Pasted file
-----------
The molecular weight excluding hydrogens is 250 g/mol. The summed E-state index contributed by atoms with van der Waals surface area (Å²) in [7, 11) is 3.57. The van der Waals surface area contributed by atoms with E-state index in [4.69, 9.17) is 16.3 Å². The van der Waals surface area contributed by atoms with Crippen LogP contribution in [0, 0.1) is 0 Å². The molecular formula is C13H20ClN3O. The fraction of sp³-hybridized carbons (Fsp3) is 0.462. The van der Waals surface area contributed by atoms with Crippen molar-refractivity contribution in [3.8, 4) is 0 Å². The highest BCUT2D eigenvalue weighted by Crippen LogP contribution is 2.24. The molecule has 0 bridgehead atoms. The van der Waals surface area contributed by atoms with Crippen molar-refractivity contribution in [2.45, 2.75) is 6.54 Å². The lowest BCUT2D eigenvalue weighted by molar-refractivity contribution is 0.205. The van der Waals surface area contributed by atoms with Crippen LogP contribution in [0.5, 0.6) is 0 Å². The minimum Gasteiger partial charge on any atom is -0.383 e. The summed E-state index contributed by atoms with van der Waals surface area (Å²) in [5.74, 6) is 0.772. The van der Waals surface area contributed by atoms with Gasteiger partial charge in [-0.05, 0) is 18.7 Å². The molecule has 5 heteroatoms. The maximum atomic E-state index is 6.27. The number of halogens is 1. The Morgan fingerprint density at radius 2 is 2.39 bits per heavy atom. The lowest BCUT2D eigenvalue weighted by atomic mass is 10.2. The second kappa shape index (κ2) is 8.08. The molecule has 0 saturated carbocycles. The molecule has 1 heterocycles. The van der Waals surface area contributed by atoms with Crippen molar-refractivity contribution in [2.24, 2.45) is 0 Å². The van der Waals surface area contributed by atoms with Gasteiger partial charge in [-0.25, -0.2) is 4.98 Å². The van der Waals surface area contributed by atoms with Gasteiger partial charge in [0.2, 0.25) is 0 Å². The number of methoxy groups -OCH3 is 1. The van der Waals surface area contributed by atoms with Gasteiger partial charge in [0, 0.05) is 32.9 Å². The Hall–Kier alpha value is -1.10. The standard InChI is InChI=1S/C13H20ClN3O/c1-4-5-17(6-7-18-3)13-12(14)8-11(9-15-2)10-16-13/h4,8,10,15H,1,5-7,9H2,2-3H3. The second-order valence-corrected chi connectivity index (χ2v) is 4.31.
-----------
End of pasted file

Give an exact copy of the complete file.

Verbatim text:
The molecular weight excluding hydrogens is 250 g/mol. The summed E-state index contributed by atoms with van der Waals surface area (Å²) in [7, 11) is 3.57. The van der Waals surface area contributed by atoms with E-state index in [4.69, 9.17) is 16.3 Å². The van der Waals surface area contributed by atoms with Crippen LogP contribution in [0, 0.1) is 0 Å². The molecular formula is C13H20ClN3O. The fraction of sp³-hybridized carbons (Fsp3) is 0.462. The van der Waals surface area contributed by atoms with Crippen molar-refractivity contribution in [3.8, 4) is 0 Å². The highest BCUT2D eigenvalue weighted by Crippen LogP contribution is 2.24. The molecule has 0 bridgehead atoms. The van der Waals surface area contributed by atoms with Crippen molar-refractivity contribution in [2.45, 2.75) is 6.54 Å². The lowest BCUT2D eigenvalue weighted by molar-refractivity contribution is 0.205. The van der Waals surface area contributed by atoms with Crippen LogP contribution in [0.5, 0.6) is 0 Å². The minimum Gasteiger partial charge on any atom is -0.383 e. The summed E-state index contributed by atoms with van der Waals surface area (Å²) in [5.74, 6) is 0.772. The van der Waals surface area contributed by atoms with Gasteiger partial charge in [-0.05, 0) is 18.7 Å². The molecule has 5 heteroatoms. The maximum atomic E-state index is 6.27. The number of halogens is 1. The Morgan fingerprint density at radius 2 is 2.39 bits per heavy atom. The lowest BCUT2D eigenvalue weighted by atomic mass is 10.2. The second kappa shape index (κ2) is 8.08. The molecule has 0 saturated carbocycles. The molecule has 1 heterocycles. The van der Waals surface area contributed by atoms with Crippen molar-refractivity contribution in [2.24, 2.45) is 0 Å². The van der Waals surface area contributed by atoms with Gasteiger partial charge in [-0.25, -0.2) is 4.98 Å². The van der Waals surface area contributed by atoms with Gasteiger partial charge in [0.2, 0.25) is 0 Å². The number of methoxy groups -OCH3 is 1. The van der Waals surface area contributed by atoms with Gasteiger partial charge in [0, 0.05) is 32.9 Å². The Hall–Kier alpha value is -1.10. The standard InChI is InChI=1S/C13H20ClN3O/c1-4-5-17(6-7-18-3)13-12(14)8-11(9-15-2)10-16-13/h4,8,10,15H,1,5-7,9H2,2-3H3. The second-order valence-corrected chi connectivity index (χ2v) is 4.31.